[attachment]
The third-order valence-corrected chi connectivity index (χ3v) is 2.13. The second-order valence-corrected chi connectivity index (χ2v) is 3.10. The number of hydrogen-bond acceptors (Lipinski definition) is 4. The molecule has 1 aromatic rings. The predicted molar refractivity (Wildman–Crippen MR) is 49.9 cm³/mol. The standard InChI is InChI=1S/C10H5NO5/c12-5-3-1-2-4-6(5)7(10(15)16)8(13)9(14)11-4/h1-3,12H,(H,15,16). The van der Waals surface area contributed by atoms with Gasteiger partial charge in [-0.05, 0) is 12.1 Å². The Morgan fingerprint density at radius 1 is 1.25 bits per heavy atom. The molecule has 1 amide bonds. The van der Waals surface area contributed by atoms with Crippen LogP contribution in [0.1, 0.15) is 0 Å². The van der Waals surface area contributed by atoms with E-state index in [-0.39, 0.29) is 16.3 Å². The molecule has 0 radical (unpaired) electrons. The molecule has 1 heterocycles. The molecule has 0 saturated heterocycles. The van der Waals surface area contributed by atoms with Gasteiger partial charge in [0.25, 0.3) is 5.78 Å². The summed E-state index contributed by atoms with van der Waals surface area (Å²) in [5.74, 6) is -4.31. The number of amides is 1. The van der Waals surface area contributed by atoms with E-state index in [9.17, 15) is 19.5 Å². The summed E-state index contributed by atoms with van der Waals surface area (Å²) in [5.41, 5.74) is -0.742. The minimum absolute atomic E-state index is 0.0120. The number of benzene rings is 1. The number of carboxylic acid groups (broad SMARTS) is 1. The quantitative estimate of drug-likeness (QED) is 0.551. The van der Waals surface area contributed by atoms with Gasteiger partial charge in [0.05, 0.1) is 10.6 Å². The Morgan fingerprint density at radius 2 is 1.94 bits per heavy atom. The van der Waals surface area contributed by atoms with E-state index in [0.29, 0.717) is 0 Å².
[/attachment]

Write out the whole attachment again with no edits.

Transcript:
The third-order valence-corrected chi connectivity index (χ3v) is 2.13. The second-order valence-corrected chi connectivity index (χ2v) is 3.10. The number of hydrogen-bond acceptors (Lipinski definition) is 4. The molecule has 1 aromatic rings. The predicted molar refractivity (Wildman–Crippen MR) is 49.9 cm³/mol. The standard InChI is InChI=1S/C10H5NO5/c12-5-3-1-2-4-6(5)7(10(15)16)8(13)9(14)11-4/h1-3,12H,(H,15,16). The van der Waals surface area contributed by atoms with Gasteiger partial charge in [-0.05, 0) is 12.1 Å². The Morgan fingerprint density at radius 1 is 1.25 bits per heavy atom. The molecule has 1 amide bonds. The van der Waals surface area contributed by atoms with Crippen LogP contribution in [0.1, 0.15) is 0 Å². The van der Waals surface area contributed by atoms with E-state index in [-0.39, 0.29) is 16.3 Å². The molecule has 0 radical (unpaired) electrons. The molecule has 1 heterocycles. The molecule has 0 saturated heterocycles. The van der Waals surface area contributed by atoms with Gasteiger partial charge in [0.25, 0.3) is 5.78 Å². The summed E-state index contributed by atoms with van der Waals surface area (Å²) in [5.74, 6) is -4.31. The number of amides is 1. The van der Waals surface area contributed by atoms with E-state index in [9.17, 15) is 19.5 Å². The summed E-state index contributed by atoms with van der Waals surface area (Å²) in [5.41, 5.74) is -0.742. The minimum absolute atomic E-state index is 0.0120. The number of benzene rings is 1. The number of carboxylic acid groups (broad SMARTS) is 1. The quantitative estimate of drug-likeness (QED) is 0.551. The van der Waals surface area contributed by atoms with Gasteiger partial charge in [0.05, 0.1) is 10.6 Å². The Morgan fingerprint density at radius 2 is 1.94 bits per heavy atom. The van der Waals surface area contributed by atoms with E-state index in [0.29, 0.717) is 0 Å².